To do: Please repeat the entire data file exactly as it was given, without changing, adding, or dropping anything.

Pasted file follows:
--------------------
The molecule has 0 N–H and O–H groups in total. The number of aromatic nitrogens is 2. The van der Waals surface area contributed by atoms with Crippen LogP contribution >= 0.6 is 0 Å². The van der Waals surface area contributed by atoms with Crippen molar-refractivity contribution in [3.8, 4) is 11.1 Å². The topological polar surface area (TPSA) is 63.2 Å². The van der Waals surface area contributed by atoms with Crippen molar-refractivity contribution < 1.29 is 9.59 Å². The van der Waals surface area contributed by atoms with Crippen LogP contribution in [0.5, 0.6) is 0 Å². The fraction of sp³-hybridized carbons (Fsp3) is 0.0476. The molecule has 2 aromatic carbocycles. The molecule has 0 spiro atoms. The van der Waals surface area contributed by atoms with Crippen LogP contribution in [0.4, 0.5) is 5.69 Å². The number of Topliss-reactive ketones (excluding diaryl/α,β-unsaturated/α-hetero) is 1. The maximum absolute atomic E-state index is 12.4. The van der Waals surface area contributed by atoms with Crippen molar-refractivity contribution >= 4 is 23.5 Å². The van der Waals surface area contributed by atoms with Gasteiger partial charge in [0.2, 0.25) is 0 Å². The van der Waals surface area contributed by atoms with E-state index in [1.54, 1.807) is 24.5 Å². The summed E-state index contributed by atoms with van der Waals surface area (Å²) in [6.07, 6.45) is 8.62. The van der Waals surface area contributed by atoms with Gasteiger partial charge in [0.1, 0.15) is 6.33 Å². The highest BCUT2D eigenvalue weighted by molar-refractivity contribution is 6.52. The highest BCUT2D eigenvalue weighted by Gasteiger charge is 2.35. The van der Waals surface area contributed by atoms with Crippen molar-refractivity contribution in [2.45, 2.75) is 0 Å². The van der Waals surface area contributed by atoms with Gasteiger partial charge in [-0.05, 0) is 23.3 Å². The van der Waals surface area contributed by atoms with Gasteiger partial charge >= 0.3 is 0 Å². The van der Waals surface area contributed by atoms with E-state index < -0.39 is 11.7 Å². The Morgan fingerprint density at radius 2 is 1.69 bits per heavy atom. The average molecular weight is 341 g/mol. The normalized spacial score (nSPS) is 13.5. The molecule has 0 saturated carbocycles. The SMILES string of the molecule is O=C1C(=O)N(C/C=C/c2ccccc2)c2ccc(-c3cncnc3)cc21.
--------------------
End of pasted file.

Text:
The molecule has 0 N–H and O–H groups in total. The number of aromatic nitrogens is 2. The van der Waals surface area contributed by atoms with Crippen LogP contribution >= 0.6 is 0 Å². The van der Waals surface area contributed by atoms with Crippen molar-refractivity contribution in [3.8, 4) is 11.1 Å². The topological polar surface area (TPSA) is 63.2 Å². The van der Waals surface area contributed by atoms with Crippen molar-refractivity contribution < 1.29 is 9.59 Å². The van der Waals surface area contributed by atoms with Crippen LogP contribution in [0.5, 0.6) is 0 Å². The fraction of sp³-hybridized carbons (Fsp3) is 0.0476. The molecule has 2 aromatic carbocycles. The molecule has 0 spiro atoms. The van der Waals surface area contributed by atoms with Crippen LogP contribution in [0.4, 0.5) is 5.69 Å². The number of Topliss-reactive ketones (excluding diaryl/α,β-unsaturated/α-hetero) is 1. The maximum absolute atomic E-state index is 12.4. The van der Waals surface area contributed by atoms with Crippen molar-refractivity contribution >= 4 is 23.5 Å². The van der Waals surface area contributed by atoms with Gasteiger partial charge in [0.2, 0.25) is 0 Å². The van der Waals surface area contributed by atoms with E-state index in [1.54, 1.807) is 24.5 Å². The summed E-state index contributed by atoms with van der Waals surface area (Å²) in [6.07, 6.45) is 8.62. The van der Waals surface area contributed by atoms with Gasteiger partial charge in [0.1, 0.15) is 6.33 Å². The highest BCUT2D eigenvalue weighted by molar-refractivity contribution is 6.52. The highest BCUT2D eigenvalue weighted by Gasteiger charge is 2.35. The van der Waals surface area contributed by atoms with Crippen molar-refractivity contribution in [2.45, 2.75) is 0 Å². The van der Waals surface area contributed by atoms with Gasteiger partial charge in [-0.05, 0) is 23.3 Å². The van der Waals surface area contributed by atoms with Gasteiger partial charge >= 0.3 is 0 Å². The van der Waals surface area contributed by atoms with E-state index < -0.39 is 11.7 Å². The Morgan fingerprint density at radius 2 is 1.69 bits per heavy atom. The average molecular weight is 341 g/mol. The normalized spacial score (nSPS) is 13.5. The molecule has 0 saturated carbocycles. The SMILES string of the molecule is O=C1C(=O)N(C/C=C/c2ccccc2)c2ccc(-c3cncnc3)cc21.